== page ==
View of (part of) la Chorrera from the Monkey Cave

Activities and attractions:
There is a hiking trail of around 3 to 4 hours with seven stations that include la Chorrera waterfall and El Chiflón, another smaller waterfall (55 m or 180 ft.). There are guides at each station that will offer information (not all are able to communicate in English) about the park, its history, and the flora and fauna. 15 minutes into the park you will see el Chiflón. This site is known for the amazing path that is tucked behind the water curtain of the waterfall. There is also La Cueva de los Monos or “Monkey cave” with stalagmites in peculiar forms and an incredible view of the landscape. In the park, other activities like horse riding and rappelling are also offered. A true adventure site!

Tips:
The walking way can get very muddy (especially in the case of recent rainfall), so we recommend to leave your brightest, whitest new reeboks at the home and opt instead for hiking or rubber boots that can get dirty. You should also bring a rain jacket as the area is pretty humid and it can rain - or if you want to get really close to the waterfalls without getting drenched. On Sundays and holidays, many Colombians will take the chance to visit, if you are a fan of tranquil hikes you should avoid these days.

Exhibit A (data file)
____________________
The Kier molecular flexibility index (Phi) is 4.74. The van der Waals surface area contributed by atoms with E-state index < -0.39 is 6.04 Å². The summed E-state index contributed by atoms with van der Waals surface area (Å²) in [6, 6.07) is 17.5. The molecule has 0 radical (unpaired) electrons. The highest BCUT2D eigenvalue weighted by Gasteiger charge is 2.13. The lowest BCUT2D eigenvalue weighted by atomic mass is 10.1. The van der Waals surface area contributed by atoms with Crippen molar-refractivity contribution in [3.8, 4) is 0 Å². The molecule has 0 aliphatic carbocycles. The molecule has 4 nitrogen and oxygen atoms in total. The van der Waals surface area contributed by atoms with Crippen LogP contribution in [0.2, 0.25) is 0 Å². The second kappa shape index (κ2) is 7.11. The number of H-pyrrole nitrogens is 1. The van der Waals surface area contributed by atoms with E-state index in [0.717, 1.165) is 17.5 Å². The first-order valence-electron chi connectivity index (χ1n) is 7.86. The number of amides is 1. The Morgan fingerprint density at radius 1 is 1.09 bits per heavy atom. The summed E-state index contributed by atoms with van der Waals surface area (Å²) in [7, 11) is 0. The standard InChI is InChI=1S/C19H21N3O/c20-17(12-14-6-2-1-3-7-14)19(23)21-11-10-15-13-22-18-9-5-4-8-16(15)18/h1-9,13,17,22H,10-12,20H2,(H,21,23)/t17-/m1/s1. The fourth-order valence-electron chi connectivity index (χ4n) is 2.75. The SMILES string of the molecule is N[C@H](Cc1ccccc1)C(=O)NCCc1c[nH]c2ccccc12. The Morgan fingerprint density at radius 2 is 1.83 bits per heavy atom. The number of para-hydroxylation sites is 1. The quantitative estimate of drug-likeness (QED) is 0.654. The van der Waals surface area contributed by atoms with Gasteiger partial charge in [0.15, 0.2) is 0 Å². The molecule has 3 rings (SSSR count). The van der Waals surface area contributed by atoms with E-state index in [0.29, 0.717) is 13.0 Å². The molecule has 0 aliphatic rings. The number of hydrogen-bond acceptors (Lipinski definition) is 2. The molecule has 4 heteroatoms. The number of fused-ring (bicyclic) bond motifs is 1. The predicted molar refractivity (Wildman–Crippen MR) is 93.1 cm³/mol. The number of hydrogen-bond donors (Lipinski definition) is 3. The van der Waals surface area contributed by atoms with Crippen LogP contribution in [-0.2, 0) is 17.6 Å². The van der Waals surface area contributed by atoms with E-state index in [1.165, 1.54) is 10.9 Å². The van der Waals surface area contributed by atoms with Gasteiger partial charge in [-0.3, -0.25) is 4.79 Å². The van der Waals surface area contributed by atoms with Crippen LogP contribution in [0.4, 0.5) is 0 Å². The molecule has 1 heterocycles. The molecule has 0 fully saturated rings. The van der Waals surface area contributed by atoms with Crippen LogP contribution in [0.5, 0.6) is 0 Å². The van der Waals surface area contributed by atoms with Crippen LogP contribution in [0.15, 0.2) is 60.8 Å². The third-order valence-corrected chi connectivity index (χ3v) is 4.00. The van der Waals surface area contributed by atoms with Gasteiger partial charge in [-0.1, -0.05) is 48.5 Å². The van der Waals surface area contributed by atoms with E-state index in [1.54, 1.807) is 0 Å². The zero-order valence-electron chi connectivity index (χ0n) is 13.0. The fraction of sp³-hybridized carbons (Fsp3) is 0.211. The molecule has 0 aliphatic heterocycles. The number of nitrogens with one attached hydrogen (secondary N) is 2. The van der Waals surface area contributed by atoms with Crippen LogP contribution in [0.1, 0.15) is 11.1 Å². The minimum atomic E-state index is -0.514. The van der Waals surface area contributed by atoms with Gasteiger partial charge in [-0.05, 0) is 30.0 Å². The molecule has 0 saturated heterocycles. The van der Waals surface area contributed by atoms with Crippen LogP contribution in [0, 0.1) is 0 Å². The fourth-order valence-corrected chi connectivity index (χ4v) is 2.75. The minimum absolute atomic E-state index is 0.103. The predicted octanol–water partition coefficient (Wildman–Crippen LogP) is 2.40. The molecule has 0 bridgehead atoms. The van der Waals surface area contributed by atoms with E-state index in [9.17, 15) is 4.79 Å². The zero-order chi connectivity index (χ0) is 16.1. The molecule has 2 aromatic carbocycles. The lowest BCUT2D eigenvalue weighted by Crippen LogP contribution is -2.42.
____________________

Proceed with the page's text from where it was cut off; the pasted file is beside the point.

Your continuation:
How to get there:
By public transport, you can take a bus offered by Transoriente and Cootransfómeque in the direction of Choachí. The buses leave at Calle 6 and Av. Caracas (near the Transmilenio station Tercer Milenio. The ticket price is around 9.500 COP. Tell the bus driver or the ayudante that you want to go to the Chorrera waterfall. This way they will drop you off at the entrance for ‘La Chorrera’. From there it is a one hour walk to the entrance of the park. You can avoid the longer journey by taking a local taxi for 5.000 COP per person. To get back to Bogotá just walk back to the drop-off point and wait on the other side of the road for a bus to Bogotá. You might have to stand during the ride back as the buses start at Choachí and already have passengers.

Price:
The park entrance fee depends on what you want to see, ranging from 5.000 COP for only El Chiflón (the smaller waterfall), to 12.000 COP for la Chorrera and the Cave (25.000 COP extra for a personal guide).